Just shy of one year ago, the Jeff Bezos space company Blue Origin dropped a bombshell.
To date, the rising space tourism star hasn't done much more than carry a couple dozen celebrities and high-net-worth individuals to the edge of space and back -- and has yet to put so much as a satellite in actual orbit. But working in cooperation with privately held Sierra Space, tiny space start-up Redwire (RDW 0.79%), and aerospace giant Boeing (BA 0.59%) as well, Blue Origin intends to form a new company called Orbital Reef -- and build a whole space station in orbit to help replace the aging International Space Station (ISS).
Eleven months later, this project took a step forward when NASA confirmed last month that Orbital Reef passed a system definition review. The agency also authorized the companies to proceed with design work on the station -- and to keep collecting on NASA's $130 million Commercial Low Earth Orbit Destinations, or CLD, contract for this work.
How important is this to investors?
It's important to note: It is still very early innings on NASA's effort to use private companies to develop alternatives to the ISS before the latter goes out of service sometime toward the end of this decade. Passing the CLD review really just means that Orbital Reef, Sierra Space, Blue Origin, Redwire, and Boeing aren't having their project nixed at an early stage -- and will keep access to the funds they will need to build it.
It doesn't mean they will succeed in building a private space station. It just means they get to keep trying.
That being said, details are starting to firm up on how this project might progress. As SpaceNews reported late last month, the plan is for Orbital Reef to launch its first modules -- the building blocks from which Orbital Reef will be assembled -- in 2027. Assuming at least one of these modules is habitable, it's possible that in as little as five years from now, America could have two operational space stations in orbit around Earth: ISS and Orbital Reef
And there could be more.
Jump right in, the space pool is fine!
In additional to the Orbital Reef team, two other groups are working on similar contracts for NASA. Last year, Nanoracks and Lockheed Martin (LMT 0.30%) received $160 million to design a station concept called Starlab. Northrop Grumman (NOC 0.16%) won $125.6 million for a space station derived from its Habitation and Logistics Outpost module built for the Lunar Gateway. In theory at least, both of these stations should also begin launching by the end of this decade (if not by 2027).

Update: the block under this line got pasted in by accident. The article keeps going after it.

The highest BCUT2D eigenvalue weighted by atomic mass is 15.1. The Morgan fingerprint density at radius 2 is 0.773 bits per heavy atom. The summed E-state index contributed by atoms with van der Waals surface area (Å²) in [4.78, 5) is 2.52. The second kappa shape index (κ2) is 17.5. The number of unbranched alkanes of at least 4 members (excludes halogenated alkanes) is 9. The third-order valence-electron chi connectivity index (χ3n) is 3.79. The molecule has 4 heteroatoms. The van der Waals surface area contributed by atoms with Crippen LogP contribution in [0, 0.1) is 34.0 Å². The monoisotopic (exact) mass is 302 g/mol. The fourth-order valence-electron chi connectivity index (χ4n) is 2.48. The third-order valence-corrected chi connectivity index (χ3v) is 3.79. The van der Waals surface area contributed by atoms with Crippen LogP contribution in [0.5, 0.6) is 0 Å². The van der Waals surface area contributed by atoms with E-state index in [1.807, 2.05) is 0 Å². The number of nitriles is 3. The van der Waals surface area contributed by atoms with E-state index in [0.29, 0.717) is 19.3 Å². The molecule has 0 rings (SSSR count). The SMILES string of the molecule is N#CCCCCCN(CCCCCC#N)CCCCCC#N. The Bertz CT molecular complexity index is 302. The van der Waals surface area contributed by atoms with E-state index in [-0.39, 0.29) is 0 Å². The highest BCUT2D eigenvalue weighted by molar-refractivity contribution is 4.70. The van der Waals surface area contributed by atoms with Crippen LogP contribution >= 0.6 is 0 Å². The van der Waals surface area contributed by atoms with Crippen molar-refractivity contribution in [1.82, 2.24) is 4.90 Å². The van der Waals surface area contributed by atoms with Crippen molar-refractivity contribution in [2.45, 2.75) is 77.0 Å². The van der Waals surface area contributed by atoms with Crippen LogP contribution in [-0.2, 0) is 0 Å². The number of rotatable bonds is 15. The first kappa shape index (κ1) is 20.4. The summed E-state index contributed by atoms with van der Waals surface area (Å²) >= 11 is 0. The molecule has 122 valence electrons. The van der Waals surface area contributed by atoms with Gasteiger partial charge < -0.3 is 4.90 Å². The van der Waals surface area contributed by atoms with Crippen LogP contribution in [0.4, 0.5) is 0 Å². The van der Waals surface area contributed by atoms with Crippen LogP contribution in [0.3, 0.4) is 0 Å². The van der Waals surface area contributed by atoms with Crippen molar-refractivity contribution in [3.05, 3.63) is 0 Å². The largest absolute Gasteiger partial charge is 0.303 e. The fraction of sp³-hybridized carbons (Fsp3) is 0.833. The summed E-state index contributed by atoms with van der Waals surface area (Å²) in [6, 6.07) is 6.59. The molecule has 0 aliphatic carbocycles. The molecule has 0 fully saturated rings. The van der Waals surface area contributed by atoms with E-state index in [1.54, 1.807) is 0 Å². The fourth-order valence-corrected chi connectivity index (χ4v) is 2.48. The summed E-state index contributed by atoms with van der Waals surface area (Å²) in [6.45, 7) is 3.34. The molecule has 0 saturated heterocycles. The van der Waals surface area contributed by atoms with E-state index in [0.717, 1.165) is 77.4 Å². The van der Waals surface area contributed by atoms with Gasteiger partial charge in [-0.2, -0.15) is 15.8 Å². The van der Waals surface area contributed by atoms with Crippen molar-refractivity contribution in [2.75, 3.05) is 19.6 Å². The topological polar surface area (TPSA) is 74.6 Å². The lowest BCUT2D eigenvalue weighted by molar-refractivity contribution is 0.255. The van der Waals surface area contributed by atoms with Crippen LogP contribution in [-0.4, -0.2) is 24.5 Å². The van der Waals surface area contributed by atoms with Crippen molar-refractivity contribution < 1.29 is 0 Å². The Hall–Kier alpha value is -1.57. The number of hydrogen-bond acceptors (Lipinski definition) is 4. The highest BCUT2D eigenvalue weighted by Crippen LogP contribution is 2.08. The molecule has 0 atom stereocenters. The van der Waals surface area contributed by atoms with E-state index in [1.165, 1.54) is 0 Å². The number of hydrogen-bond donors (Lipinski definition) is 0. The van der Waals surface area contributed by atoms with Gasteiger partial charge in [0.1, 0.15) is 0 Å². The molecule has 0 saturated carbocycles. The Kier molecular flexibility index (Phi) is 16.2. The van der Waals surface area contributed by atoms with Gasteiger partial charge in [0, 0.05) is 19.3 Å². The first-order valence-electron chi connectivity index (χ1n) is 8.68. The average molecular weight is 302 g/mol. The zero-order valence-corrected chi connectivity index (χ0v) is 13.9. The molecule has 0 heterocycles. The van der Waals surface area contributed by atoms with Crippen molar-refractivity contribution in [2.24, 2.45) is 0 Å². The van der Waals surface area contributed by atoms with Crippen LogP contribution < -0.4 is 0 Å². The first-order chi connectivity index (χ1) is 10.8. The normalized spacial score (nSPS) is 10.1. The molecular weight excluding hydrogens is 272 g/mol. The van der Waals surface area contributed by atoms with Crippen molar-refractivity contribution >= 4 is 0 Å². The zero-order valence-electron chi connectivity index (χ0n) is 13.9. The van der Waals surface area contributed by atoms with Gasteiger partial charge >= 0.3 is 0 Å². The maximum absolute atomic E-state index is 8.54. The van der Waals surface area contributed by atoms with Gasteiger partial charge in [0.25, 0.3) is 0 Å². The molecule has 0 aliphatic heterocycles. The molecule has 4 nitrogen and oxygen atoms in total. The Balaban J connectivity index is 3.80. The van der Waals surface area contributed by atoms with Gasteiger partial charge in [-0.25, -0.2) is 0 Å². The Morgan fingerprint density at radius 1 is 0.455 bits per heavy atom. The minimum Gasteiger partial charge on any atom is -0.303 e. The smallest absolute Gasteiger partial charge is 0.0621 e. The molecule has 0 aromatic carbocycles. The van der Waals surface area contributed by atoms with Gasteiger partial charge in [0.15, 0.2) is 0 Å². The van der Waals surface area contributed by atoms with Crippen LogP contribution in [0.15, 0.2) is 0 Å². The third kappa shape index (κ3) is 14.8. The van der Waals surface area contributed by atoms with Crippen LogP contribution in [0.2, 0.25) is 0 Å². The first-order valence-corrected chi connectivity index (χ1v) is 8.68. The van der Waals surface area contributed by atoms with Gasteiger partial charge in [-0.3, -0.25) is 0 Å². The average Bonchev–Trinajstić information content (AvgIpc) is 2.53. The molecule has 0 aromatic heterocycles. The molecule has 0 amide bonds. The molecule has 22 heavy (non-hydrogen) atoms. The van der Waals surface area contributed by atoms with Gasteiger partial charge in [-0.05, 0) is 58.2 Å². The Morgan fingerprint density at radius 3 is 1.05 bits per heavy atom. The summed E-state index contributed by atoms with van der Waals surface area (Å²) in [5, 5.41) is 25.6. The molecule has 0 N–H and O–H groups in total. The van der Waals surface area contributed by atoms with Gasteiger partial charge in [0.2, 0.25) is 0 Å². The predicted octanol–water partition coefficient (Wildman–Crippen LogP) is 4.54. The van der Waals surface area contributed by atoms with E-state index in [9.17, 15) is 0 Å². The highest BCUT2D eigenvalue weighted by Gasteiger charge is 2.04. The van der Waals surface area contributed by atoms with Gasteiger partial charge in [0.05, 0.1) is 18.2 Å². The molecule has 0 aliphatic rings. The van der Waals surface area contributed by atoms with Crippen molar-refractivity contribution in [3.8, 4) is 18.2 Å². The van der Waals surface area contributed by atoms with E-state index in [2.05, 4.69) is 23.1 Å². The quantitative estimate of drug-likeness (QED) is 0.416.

For that matter, predating all of the above, in January 2020, privately held Axiom Space won a $140 million contract from NASA to build, launch, and attach to ISS "at least one habitable commercial module" -- also by 2027.
What it means to investors
As SpaceNews notes, multiple critics have emerged to suggest that building a new space station from the ground up in just five, or even eight years, may not be realistic. But here's the thing: By awarding contracts to not just one, not just two, but four separate teams of contractors, NASA has quadrupled its chances of at least one (if not more) of these teams succeeding in their audacious goal to build the world's first private space station in orbit. What's more, because three of these teams have publicly traded aerospace companies involved in their efforts, investors have three separate chances to profit from this effort.
Will Boeing -- former lead contractor in the construction of ISS itself -- lead Orbital Reef to success?
Perhaps. But I wouldn't rule out Lockheed Martin, either. With its expertise keeping astronauts alive in space, derived from its role building the Orion space capsule for NASA's Project Artemis, Lockheed gives the Starlab space station a similar chance of success. And don't forget Northrop Grumman. After all, it's already building a habitable space station of sorts, in the form of the HALO module for the Lunar Gateway station.
As America's best and brightest space companies vie to make commercial space stations a reality, trust that we'll keep an eye on their progress -- and keep you informed which of them are climbing fastest to orbit.